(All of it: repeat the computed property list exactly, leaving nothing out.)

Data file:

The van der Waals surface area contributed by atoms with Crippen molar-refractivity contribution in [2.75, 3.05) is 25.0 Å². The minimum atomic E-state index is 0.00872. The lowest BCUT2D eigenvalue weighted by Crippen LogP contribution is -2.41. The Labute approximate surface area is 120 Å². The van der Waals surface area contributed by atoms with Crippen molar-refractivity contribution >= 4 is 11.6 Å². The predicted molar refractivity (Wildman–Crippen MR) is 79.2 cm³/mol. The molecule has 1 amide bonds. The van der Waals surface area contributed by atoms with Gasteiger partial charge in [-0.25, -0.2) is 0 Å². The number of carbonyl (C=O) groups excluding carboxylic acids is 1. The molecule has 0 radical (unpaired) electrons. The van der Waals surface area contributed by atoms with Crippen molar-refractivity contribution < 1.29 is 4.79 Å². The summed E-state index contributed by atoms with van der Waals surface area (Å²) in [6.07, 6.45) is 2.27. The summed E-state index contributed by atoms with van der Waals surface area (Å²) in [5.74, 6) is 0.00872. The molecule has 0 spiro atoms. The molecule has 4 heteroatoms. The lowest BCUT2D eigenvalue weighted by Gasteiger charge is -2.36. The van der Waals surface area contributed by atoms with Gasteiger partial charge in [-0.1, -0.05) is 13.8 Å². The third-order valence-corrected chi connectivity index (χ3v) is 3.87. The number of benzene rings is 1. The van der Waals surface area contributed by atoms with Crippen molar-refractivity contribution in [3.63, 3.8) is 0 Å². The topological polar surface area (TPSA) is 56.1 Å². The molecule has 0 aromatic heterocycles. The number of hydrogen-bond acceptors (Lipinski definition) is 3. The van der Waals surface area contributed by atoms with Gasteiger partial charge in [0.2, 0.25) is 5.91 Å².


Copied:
The van der Waals surface area contributed by atoms with Crippen molar-refractivity contribution in [2.75, 3.05) is 25.0 Å². The minimum atomic E-state index is 0.00872. The lowest BCUT2D eigenvalue weighted by Crippen LogP contribution is -2.41. The Labute approximate surface area is 120 Å². The van der Waals surface area contributed by atoms with Crippen molar-refractivity contribution >= 4 is 11.6 Å². The predicted molar refractivity (Wildman–Crippen MR) is 79.2 cm³/mol. The molecule has 1 amide bonds. The van der Waals surface area contributed by atoms with Gasteiger partial charge in [-0.25, -0.2) is 0 Å². The number of carbonyl (C=O) groups excluding carboxylic acids is 1. The molecule has 0 radical (unpaired) electrons. The van der Waals surface area contributed by atoms with Crippen molar-refractivity contribution < 1.29 is 4.79 Å². The summed E-state index contributed by atoms with van der Waals surface area (Å²) in [6.07, 6.45) is 2.27. The summed E-state index contributed by atoms with van der Waals surface area (Å²) in [5.74, 6) is 0.00872. The molecule has 0 spiro atoms. The molecule has 4 heteroatoms. The lowest BCUT2D eigenvalue weighted by Gasteiger charge is -2.36. The van der Waals surface area contributed by atoms with Gasteiger partial charge in [-0.1, -0.05) is 13.8 Å². The third-order valence-corrected chi connectivity index (χ3v) is 3.87. The number of benzene rings is 1. The van der Waals surface area contributed by atoms with Crippen molar-refractivity contribution in [3.63, 3.8) is 0 Å². The topological polar surface area (TPSA) is 56.1 Å². The molecule has 0 aromatic heterocycles. The number of hydrogen-bond acceptors (Lipinski definition) is 3. The van der Waals surface area contributed by atoms with Gasteiger partial charge in [0.2, 0.25) is 5.91 Å².